The Humor Writer tells us that “physics is the scientific study of many things, such as motion, force, energy, light and sound. It includes gravity, friction and speed – all things that contribute to the way roller coasters operate”. Humor Writer also teaches us about the history of roller coasters.

This is a picture of the oldest working roller coaster Leap-the-Dips in Altoona, Pennsylvania, it’s 109 years old. Built in 1902 by the E. Joy Morris Company and in 1996 was named a National Historic Landmark. It is also the last known example of a Side Friction Figure Eight roller coaster. That means that it is made up of low flat turns and long straightaways with small dips in the the track. There aren’t many of these roller coasters left but learning about the way they have changed throughout the years is interesting.

Speaking of interesting… did you know that August 16th is Roller Coaster Day? Maybe celebrate by going to a theme park or make your very own roller coaster. Zoom gives instructions on how to make one. Send us a picture or let us know what you like about roller coasters!

Zip Line!

4 03 2011

Create a few characters, then send them whizzing down this miniature zip line! We decided to try our hand at Made by Joel’s zip line toy. All you need is a big paper clip, a metal spool, a few smaller paperclips, string, and some paper & pens.

Bend the large paperclip and attach the spool. Draw your characters and sandwich a paperclip between their front & back panels, bending and poking one end of the paperclip through the paper to make a hook above the character’s head.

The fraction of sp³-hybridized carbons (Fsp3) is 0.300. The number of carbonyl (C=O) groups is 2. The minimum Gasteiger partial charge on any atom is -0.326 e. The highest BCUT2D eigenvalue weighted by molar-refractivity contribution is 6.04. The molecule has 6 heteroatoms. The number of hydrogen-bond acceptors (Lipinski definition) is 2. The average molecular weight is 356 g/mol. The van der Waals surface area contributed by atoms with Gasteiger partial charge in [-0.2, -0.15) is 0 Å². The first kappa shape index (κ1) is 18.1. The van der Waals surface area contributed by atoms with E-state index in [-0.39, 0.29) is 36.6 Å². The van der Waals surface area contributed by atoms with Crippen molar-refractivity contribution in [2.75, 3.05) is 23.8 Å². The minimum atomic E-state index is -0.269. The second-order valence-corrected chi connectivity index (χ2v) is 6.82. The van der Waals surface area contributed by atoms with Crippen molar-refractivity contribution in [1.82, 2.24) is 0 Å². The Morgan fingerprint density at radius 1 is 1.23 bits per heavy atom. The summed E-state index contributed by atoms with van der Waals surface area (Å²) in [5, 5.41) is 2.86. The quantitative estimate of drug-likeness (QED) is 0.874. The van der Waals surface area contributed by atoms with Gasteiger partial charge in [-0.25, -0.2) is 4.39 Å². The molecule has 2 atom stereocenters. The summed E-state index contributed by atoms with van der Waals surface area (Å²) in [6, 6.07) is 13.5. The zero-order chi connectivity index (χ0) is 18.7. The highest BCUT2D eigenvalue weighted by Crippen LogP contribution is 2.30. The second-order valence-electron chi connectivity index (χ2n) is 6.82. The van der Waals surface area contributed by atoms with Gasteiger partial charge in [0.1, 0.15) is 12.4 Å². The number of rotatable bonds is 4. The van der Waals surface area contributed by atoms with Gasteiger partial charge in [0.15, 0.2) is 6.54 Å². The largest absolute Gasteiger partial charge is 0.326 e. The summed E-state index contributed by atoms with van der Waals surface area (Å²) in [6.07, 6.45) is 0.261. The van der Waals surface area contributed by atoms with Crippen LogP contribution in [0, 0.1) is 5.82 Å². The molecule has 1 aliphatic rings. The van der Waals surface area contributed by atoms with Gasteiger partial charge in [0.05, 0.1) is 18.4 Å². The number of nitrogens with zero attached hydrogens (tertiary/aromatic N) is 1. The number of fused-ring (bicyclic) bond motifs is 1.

Bend two more paperclips, then tape them to the wall. Tie each end of a piece of string or fishing line to one of the paperclips. Your zip line is now ready for use. Hook on one of your characters and let it ride!

Refrigerator Fun!

23 02 2011

We made a marble run on our refrigerator!

All you need to make one on your refrigerator is:

  • toilet paper or paper towel tubes (plus scissors to cut them)
  • an empty egg carton
  • a marble
  • magnets

We built a circuit that lights up an LED light into the end of our track. What other cool things can you come up with to include?

Ready, Set, Roll!

28 01 2011

This week we are installing a new exhibit, Ready, Set, Roll! This time, we’re not just borrowing an exhibit from another museum, the talented staff in our shop actually built all of the fun components. Check out these are photos of the exhibit being built in our shop.

This exhibit is meant to help everyone learn more about physics. The components of Ready, Set, Roll! such as The Roller Coaster and The Big U provides hands on experimentation to help us learn about velocity, friction and energy.  Learn more about these words after the jump! Read the rest of this entry »